Thursday, July 17, 2014

HAARP Closing Delayed

HAARP Closing Delay, But Facility Being Dismantled Piecemeal

The US Air Force has given the High Frequency Active Auroral Research Program (HAARP) facility in Gakona, Alaska, a death row reprieve of sorts. The Secretary of the Air Force told Alaska Sen Lisa Murkowski July 2 that it is "willing to slow the closure process and defer irreversible dismantling of the transmitter site" until May 2015. Those pushing for HAARP to remain open as a scientific research facility include several radio amateurs. HAARP proponents claim, however, that despite the delay, the Air Force has been picking the plant apart piece by piece, and that critical research instruments already have been taken off site.

University of Alaska Fairbanks (UAF) Professor Chris Fallen, KL3WX, who has conducted research at HAARP, told ARRL that it was his "unofficial understanding" that the Air Force has already rendered HAARP reversibly inoperable through the removal or relocation of critical diagnostic instruments, instrument shelters, office furniture, and even tubes for the multiple transmitters. HAARP's transmitters are capable of generating more than 3 gigawatts of RF in the HF spectrum, which its 180 antennas can direct upward to the ionosphere.

Secretary of the Air Force Deborah Lee James told Murkowski that the Air Force "will proceed with removal of government property not essential to operations and will seek to reduce maintenance costs through additional storage of equipment and winterization; however, we will retain critical hardware to maximize the potential to reactivate the site, should it be transferred to another federal government agency or a private entity next year."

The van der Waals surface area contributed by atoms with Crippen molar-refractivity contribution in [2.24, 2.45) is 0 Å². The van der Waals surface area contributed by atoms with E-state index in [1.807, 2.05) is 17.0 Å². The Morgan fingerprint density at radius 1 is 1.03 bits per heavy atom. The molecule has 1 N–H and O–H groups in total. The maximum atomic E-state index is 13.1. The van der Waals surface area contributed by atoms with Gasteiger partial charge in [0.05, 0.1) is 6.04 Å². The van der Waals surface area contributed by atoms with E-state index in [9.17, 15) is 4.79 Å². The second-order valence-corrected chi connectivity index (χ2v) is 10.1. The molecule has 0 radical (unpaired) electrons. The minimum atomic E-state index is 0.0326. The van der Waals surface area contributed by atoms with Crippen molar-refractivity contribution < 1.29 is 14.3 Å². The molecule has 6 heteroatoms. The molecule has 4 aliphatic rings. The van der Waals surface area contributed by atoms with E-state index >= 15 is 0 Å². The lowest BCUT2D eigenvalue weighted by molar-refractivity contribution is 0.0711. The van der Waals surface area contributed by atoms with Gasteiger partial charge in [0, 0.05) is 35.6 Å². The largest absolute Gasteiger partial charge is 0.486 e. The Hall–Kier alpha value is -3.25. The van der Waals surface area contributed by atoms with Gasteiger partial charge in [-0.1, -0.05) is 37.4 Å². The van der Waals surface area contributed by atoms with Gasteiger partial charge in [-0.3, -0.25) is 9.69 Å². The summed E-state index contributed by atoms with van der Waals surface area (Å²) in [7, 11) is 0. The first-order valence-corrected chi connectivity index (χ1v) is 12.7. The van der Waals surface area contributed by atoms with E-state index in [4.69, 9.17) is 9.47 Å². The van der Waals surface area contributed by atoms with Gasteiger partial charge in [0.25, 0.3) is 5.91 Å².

In May Murkowski raised questions in Congress about the impending HAARP closure, and she took some credit for the shutdown delay. Murkowski had questioned why the Pentagon was planning to demolish HAARP, "asking whether it was fiscally sound to destroy an approximately $300 million facility when it costs less than one percent of that amount to operate it each year," a news release from her office said. She said she supports handing control of HAARP over to the University of Alaska or another research entity to "keep the world-class facility open and running."

"The [news release] states that the Air Force is in the process of removing 'non-critical' equipment, which essentially means anything not bolted to the floor such as generators, amplifiers, antennae, and control systems," Fallen asserted. "While I would consider the diagnostic instruments as 'critical' to an ionosphere modification observatory, this apparently is no at a universal interpretation." He said HAARP's diagnostic instruments, including the riometer and ionosonde, have not been available since June 2013 and are in immediate danger of being removed. Hams in Alaska have used data from both instruments in conducting their own ionospheric investigations.

UAF has been engaged in discussions with the Air Force with an eye toward taking over HAARP, although it's not clear that these have gained any serious traction Additional text at: